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Transnational European Leagues

Continuing from here, nations such as Scotland and Holland, being constrained by their size, end up with league formats that suffer from conceptual weaknesses.

Their size also constrains their top clubs from keeping up with the top clubs from England, Spain, Italy and France, despite past successes.

This appears to run counter to a basic principle that underlies many of the goals and structures of the European Union – achieving growth and progress for individuals and entities within Europe without the constraints and limitations of national boundaries.

Allowing the football pyramid in Europe to grow transnationally is the only viable solution.

Defining the region within which a league operates already exists in European football’s domestic pyramid structures, such as those in England and Germany.

The higher the tier, the larger the region covered – it makes sense.

There is no reason in principle why even higher tiers cannot operate transnationally.

It is not uncommon to have clubs playing in leagues outside of their own countries, as discussed here and here.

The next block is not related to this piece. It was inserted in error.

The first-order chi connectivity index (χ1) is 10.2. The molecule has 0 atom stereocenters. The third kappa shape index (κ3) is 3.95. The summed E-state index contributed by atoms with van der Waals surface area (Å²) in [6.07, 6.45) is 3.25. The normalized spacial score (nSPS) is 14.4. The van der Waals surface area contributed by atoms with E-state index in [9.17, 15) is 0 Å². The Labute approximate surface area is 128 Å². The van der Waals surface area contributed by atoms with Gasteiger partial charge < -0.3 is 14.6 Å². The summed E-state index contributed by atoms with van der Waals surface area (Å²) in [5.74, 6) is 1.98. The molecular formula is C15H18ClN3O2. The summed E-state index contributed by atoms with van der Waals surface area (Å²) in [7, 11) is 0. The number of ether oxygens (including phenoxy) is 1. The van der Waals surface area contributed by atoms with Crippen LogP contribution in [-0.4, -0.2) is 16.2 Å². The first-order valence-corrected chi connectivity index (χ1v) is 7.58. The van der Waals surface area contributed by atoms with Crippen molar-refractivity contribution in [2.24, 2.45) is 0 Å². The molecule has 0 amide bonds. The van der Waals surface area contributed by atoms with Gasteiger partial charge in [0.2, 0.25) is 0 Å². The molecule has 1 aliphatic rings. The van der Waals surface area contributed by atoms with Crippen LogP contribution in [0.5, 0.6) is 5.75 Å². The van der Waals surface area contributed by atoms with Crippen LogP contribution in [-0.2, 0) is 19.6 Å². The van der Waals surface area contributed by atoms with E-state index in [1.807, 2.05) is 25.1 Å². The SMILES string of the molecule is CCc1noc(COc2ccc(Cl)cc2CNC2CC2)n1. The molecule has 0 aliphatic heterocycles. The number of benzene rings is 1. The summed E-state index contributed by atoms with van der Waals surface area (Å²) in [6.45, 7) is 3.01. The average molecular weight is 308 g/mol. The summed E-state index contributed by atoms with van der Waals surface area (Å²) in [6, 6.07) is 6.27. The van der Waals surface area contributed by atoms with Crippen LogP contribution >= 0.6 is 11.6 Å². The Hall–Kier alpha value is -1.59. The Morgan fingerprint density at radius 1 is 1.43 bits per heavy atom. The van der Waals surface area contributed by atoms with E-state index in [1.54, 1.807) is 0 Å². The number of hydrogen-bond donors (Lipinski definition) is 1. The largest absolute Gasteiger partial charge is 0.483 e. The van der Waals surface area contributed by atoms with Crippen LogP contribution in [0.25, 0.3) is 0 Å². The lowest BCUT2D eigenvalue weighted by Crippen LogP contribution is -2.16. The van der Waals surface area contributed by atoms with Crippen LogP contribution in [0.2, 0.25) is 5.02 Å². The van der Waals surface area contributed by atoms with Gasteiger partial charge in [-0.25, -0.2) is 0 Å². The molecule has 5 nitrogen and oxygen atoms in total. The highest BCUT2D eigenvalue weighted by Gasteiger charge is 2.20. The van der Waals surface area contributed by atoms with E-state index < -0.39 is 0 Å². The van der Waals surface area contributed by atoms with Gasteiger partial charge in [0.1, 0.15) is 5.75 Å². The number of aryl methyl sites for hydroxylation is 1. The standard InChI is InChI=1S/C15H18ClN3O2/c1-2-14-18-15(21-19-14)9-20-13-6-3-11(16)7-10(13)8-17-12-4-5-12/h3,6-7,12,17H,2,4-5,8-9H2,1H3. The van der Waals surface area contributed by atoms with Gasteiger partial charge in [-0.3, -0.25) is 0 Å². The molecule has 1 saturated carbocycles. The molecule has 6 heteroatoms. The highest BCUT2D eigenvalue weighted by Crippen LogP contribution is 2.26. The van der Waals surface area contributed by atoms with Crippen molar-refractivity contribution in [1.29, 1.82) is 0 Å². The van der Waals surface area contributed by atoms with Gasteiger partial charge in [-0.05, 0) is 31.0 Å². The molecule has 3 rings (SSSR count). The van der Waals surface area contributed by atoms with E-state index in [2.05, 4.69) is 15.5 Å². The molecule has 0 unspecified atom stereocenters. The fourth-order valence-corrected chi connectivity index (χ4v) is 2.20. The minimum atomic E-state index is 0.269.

Transnational European leagues need not be limited to a Europe-wide league, as discussed here and here.

Other transnational leagues, such as a British Premier League or the once-suggested Atlantic League could provide additional levels in the pyramid.

However, such changes would require forward-thinking and progressive administrators, which World and European football currently lack. Instead, we have Sepp Blatter and FIFA going on about their “six-plus-five” principle, a reactionary and backward looking proposal, which runs foul of European Union principles.

Unfortunately, many top administrators, like many top politicians, are more interested in preserving the systems and structures that form their power-base, then in improving the systems and structures they administer.

Football suffers.

(Article first posted on Tony Kempster’s Non-League Forum)


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